Richard Burton is perfect as the strong unshaken Roman tribune Marcellus Gallio in charge of the Crucifixion of Jesus of Nazareth who wins Christ's robe in a dice game...
Jean Simmons is lovely as the faithful Diane, the wise Roman maiden who stands firmly besides her love...
Victor Mature is brave and spirited as the early Christian convert Demetrius...
Michael Rennie is serious and profound in thoughts and manners as Peter, the Big Fisherman...
Jay Robinson is terrific as the psychotic high-pitched and piercing young Caligula...
Dean Jagger is full of devotion and reverence as the humble and honest Justus...
Richard Boone is good as Pontius Pilate, the Roman procurator of Judea who gives Jesus up to be crucified...
Ernest Thesiger is efficient enough as the austere Tiberius who greatly strengthen the Roman Empire...
Betta St. John is so sweet as the disabled believer Miriam...
Torin Thatcher is seen too helpless as the proud Senator Gallio..
Directed by Henry Koster, "The Robe" is a solemn epic from Lloyd C. Douglas' novel... It is the first motion picture ever filmed in CinemaScope... The film won the Academy Award for Best Costume Design and Best Art Direction-Set Decoration...
- Historically inaccurate portrayal of early Christians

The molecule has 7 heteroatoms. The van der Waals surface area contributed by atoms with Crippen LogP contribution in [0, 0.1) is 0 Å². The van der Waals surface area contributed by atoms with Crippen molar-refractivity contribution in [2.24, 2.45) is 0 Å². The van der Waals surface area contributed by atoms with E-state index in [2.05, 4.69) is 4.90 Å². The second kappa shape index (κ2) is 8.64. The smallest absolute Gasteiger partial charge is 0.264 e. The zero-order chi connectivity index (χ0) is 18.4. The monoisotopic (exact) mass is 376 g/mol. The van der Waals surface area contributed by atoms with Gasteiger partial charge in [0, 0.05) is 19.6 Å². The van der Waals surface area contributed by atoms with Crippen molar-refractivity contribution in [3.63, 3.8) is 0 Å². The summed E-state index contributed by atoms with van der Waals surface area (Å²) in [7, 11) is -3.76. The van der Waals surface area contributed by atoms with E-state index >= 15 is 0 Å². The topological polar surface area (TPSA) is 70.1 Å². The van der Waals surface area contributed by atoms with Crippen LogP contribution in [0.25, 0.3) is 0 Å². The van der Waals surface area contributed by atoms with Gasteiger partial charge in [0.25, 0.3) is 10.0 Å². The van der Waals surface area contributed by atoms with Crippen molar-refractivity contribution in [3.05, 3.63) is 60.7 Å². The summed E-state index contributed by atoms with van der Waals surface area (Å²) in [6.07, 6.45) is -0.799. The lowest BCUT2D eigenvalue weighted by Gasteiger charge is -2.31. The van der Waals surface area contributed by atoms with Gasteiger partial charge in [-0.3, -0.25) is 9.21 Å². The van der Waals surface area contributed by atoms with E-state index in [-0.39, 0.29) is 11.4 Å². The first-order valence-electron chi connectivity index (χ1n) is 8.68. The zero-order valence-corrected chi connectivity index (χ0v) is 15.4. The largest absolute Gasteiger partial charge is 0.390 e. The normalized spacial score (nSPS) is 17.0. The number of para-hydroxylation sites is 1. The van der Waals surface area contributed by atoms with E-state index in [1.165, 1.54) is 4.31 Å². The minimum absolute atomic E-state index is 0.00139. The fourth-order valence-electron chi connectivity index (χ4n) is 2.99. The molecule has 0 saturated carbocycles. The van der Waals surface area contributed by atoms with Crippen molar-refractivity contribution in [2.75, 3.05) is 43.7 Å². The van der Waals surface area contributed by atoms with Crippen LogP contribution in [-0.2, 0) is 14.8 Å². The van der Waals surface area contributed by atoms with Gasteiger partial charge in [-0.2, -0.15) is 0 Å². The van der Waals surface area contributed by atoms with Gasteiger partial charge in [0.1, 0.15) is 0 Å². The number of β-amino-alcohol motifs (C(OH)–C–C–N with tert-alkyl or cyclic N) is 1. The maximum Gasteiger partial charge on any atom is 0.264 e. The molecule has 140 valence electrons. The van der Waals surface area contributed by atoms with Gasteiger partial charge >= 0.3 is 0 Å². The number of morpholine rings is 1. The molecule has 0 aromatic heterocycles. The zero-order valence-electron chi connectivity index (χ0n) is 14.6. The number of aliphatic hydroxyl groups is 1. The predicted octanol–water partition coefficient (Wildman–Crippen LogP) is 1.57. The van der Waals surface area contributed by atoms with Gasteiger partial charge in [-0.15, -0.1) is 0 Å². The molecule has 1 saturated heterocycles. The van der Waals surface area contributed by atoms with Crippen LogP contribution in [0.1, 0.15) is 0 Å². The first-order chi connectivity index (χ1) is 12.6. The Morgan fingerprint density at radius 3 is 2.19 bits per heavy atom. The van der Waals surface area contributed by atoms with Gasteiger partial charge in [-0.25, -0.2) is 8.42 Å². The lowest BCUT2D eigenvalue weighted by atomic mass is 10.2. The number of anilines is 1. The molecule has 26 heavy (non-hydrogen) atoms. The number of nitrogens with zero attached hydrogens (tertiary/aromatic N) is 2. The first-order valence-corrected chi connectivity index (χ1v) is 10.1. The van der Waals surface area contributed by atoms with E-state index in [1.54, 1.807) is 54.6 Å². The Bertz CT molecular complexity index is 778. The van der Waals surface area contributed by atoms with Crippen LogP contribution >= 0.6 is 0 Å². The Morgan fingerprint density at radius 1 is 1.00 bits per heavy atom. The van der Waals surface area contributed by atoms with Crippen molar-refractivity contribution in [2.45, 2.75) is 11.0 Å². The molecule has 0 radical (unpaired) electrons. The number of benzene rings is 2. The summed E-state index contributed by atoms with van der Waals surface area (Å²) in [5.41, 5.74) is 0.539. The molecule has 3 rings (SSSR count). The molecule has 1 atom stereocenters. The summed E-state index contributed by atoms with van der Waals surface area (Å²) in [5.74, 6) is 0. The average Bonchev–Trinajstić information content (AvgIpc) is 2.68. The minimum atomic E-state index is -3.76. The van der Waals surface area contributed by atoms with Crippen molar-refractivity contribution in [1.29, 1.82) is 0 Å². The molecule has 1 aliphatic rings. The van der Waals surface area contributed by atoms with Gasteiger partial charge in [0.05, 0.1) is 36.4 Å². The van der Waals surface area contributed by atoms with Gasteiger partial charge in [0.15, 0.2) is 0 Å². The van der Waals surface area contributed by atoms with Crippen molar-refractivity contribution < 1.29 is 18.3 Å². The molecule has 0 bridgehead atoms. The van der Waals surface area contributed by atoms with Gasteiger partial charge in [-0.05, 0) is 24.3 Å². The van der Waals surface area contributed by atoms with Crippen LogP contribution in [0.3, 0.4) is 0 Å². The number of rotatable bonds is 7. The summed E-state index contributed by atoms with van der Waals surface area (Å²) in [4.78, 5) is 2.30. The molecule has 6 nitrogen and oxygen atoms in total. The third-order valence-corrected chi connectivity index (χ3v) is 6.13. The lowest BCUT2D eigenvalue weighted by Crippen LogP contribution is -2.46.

"The Robe" is a movie I would not recommend purchasing or watching whether you are wanting to see it because of the Christian theme or because you love good, classical films. From a historical standpoint, this movie is almost entirely false. It portrays the persecution of early Christians as being led by Rome and especially by the Emperor Caligula. Unlike Mel Gibson in his "Passion of the Christ," this movie does not show the complex relationships that led to the crucifixion of Jesus Christ. It basically simplifies the issue by making it seem that all persecution of Jesus and the Christians came from the Romans. This of course is in opposition to the Acts of the Apostles which showed that the initial persecution was from the Sanhedrin and those loyal to it such as Saul (later Saint Paul). The Roman emperors did not bother much with Christians until the Emperor Nero (who succeeded Tiberius, Caligula and Claudius). The Emperors Tiberius and Caligula were wicked and depraved human beings, but they did not persecute Christians. That is a historical fact.